Economists say weaker forint has less impact on inflation


A weakening forint is generating much less inflation now than it was before the 2008 global crisis, György Molnár and Barnabás Virág, economists at National Bank of Hungary (MNB) said, according to a report from Reuters yesterday.

“The currency correlation is a key consideration for central banks that target inflation, including Hungaryʼs” the economists, said in a study published in the MNB’s official website. “A weakening of the local currency lifts inflation in theory, partly by making imported goods more expensive. But even though the forint has shed more than 4 percent against the euro since mid-2013, Hungarian inflation has been near zero for almost two years.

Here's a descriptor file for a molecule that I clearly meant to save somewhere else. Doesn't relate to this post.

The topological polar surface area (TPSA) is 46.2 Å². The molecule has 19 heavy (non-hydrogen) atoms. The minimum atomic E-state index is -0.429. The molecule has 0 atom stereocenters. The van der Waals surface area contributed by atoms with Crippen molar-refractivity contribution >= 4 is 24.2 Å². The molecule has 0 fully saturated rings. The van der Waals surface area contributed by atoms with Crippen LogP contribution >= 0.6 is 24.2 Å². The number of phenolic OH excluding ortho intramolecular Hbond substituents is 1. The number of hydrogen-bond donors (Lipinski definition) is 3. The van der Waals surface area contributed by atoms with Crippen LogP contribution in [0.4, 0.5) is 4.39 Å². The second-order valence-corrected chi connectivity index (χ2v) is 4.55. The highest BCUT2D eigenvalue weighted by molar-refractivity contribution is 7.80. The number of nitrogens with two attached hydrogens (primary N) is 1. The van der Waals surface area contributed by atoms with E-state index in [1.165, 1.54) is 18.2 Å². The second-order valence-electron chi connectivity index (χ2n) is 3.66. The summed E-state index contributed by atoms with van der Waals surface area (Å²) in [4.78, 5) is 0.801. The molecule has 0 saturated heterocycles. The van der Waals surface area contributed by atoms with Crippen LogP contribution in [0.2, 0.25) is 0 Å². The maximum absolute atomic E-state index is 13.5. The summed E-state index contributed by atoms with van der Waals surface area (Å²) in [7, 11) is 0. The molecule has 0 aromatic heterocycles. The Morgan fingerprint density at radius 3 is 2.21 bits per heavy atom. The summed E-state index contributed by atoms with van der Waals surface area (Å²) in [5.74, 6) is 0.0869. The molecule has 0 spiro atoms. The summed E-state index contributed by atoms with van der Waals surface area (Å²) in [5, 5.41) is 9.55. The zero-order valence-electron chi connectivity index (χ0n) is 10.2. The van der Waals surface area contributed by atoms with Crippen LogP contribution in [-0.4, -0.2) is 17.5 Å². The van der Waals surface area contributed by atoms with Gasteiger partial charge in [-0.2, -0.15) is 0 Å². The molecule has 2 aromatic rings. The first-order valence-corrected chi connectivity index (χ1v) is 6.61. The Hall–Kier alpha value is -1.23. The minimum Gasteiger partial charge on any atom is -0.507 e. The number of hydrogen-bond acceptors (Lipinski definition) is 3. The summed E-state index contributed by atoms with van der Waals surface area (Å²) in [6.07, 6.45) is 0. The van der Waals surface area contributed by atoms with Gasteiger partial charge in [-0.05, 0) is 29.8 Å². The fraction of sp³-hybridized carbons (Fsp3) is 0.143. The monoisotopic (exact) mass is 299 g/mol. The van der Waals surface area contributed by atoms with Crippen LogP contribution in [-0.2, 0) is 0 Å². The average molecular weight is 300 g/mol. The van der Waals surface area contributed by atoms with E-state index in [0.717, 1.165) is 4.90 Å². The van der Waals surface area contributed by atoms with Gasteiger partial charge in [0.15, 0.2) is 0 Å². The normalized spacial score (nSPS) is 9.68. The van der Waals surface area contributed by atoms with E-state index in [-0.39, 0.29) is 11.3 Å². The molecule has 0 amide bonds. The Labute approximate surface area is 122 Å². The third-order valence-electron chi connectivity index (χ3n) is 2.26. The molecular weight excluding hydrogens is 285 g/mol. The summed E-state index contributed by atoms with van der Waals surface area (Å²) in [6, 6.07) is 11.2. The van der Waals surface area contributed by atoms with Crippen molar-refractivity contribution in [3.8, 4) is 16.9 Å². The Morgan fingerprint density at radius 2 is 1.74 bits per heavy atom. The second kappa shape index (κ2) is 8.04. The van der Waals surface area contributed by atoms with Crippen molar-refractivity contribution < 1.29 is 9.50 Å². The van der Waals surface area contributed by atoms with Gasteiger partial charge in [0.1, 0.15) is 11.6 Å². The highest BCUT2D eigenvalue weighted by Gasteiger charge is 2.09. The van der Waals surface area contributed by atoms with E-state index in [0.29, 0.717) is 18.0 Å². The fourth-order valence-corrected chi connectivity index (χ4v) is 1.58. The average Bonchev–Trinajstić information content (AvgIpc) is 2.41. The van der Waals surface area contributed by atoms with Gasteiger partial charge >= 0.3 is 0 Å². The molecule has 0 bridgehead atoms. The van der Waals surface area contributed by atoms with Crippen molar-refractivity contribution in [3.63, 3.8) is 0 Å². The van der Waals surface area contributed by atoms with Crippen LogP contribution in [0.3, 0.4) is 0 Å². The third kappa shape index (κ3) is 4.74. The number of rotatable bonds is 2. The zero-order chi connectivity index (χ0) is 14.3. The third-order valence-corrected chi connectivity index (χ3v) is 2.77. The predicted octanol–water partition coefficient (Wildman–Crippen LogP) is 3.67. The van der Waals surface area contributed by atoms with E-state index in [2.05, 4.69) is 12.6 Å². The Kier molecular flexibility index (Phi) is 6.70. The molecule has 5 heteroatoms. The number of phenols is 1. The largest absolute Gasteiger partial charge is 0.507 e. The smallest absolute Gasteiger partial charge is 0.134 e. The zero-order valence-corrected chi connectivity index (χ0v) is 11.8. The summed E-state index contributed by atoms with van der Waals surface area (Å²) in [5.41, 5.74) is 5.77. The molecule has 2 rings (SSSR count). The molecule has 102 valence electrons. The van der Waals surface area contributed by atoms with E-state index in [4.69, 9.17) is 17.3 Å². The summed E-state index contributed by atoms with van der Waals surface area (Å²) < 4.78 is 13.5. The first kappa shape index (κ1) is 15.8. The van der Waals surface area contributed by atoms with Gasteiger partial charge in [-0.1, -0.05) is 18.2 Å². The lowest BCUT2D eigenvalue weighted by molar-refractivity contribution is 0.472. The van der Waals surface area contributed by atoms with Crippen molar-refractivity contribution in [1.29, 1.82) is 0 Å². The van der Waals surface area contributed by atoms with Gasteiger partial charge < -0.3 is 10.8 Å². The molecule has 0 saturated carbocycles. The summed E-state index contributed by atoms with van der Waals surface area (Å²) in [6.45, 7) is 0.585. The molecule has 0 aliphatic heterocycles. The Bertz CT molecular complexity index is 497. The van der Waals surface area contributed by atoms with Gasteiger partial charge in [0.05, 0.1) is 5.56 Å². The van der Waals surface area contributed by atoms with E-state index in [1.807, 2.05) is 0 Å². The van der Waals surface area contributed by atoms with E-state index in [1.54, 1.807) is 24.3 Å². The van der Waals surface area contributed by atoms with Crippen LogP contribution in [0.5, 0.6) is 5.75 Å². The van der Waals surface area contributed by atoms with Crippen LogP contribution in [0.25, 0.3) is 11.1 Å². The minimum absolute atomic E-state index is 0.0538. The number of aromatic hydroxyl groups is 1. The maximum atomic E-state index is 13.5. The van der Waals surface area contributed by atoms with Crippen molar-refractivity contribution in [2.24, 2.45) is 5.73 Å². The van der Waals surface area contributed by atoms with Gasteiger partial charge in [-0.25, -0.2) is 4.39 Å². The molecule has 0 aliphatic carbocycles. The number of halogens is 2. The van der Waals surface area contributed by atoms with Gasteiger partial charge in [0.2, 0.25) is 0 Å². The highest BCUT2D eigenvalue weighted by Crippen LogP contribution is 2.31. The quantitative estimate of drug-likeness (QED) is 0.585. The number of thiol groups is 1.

The central bank lowered its base rate to 1.5% on Tuesday in its fourth 15-basis-point cut in as many months. It also flagged a further ʼslightʼ easing, saying inflationary pressure would remain moderate,” according to Reuters. "We expect in the long term that the inflation impact of the forint/euro exchange rate will remain below the value that was typical before the crisis," the economists said.


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